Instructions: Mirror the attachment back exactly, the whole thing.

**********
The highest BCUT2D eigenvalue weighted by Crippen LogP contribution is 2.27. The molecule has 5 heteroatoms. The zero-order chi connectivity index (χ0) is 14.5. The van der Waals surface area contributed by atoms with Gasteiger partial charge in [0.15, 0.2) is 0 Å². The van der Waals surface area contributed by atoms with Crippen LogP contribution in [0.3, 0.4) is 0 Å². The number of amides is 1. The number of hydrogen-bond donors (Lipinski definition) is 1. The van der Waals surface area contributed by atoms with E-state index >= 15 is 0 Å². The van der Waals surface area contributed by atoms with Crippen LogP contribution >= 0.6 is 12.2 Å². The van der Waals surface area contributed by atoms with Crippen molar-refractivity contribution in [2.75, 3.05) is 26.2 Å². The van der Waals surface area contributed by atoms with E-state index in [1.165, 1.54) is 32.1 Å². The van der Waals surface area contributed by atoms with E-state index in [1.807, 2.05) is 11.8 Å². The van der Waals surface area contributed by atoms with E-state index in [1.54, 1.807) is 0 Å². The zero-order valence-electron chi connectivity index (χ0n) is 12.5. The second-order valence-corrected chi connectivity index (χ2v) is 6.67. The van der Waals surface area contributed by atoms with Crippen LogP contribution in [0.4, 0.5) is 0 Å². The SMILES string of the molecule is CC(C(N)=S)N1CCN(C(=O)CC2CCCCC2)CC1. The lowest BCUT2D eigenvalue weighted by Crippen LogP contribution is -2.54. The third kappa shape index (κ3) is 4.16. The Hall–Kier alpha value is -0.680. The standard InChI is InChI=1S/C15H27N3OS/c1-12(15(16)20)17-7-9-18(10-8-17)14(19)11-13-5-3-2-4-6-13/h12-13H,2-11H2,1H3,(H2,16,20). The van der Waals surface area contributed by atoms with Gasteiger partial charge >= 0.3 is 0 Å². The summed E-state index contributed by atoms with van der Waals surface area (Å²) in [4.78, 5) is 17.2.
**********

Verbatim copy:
The highest BCUT2D eigenvalue weighted by Crippen LogP contribution is 2.27. The molecule has 5 heteroatoms. The zero-order chi connectivity index (χ0) is 14.5. The van der Waals surface area contributed by atoms with Gasteiger partial charge in [0.15, 0.2) is 0 Å². The van der Waals surface area contributed by atoms with Crippen LogP contribution in [0.3, 0.4) is 0 Å². The number of amides is 1. The number of hydrogen-bond donors (Lipinski definition) is 1. The van der Waals surface area contributed by atoms with E-state index >= 15 is 0 Å². The van der Waals surface area contributed by atoms with Crippen LogP contribution >= 0.6 is 12.2 Å². The van der Waals surface area contributed by atoms with Crippen molar-refractivity contribution in [2.75, 3.05) is 26.2 Å². The van der Waals surface area contributed by atoms with E-state index in [1.165, 1.54) is 32.1 Å². The van der Waals surface area contributed by atoms with E-state index in [1.807, 2.05) is 11.8 Å². The van der Waals surface area contributed by atoms with E-state index in [1.54, 1.807) is 0 Å². The zero-order valence-electron chi connectivity index (χ0n) is 12.5. The second-order valence-corrected chi connectivity index (χ2v) is 6.67. The van der Waals surface area contributed by atoms with Crippen LogP contribution in [0.4, 0.5) is 0 Å². The SMILES string of the molecule is CC(C(N)=S)N1CCN(C(=O)CC2CCCCC2)CC1. The lowest BCUT2D eigenvalue weighted by Crippen LogP contribution is -2.54. The third kappa shape index (κ3) is 4.16. The Hall–Kier alpha value is -0.680. The standard InChI is InChI=1S/C15H27N3OS/c1-12(15(16)20)17-7-9-18(10-8-17)14(19)11-13-5-3-2-4-6-13/h12-13H,2-11H2,1H3,(H2,16,20). The van der Waals surface area contributed by atoms with Gasteiger partial charge >= 0.3 is 0 Å². The summed E-state index contributed by atoms with van der Waals surface area (Å²) in [4.78, 5) is 17.2.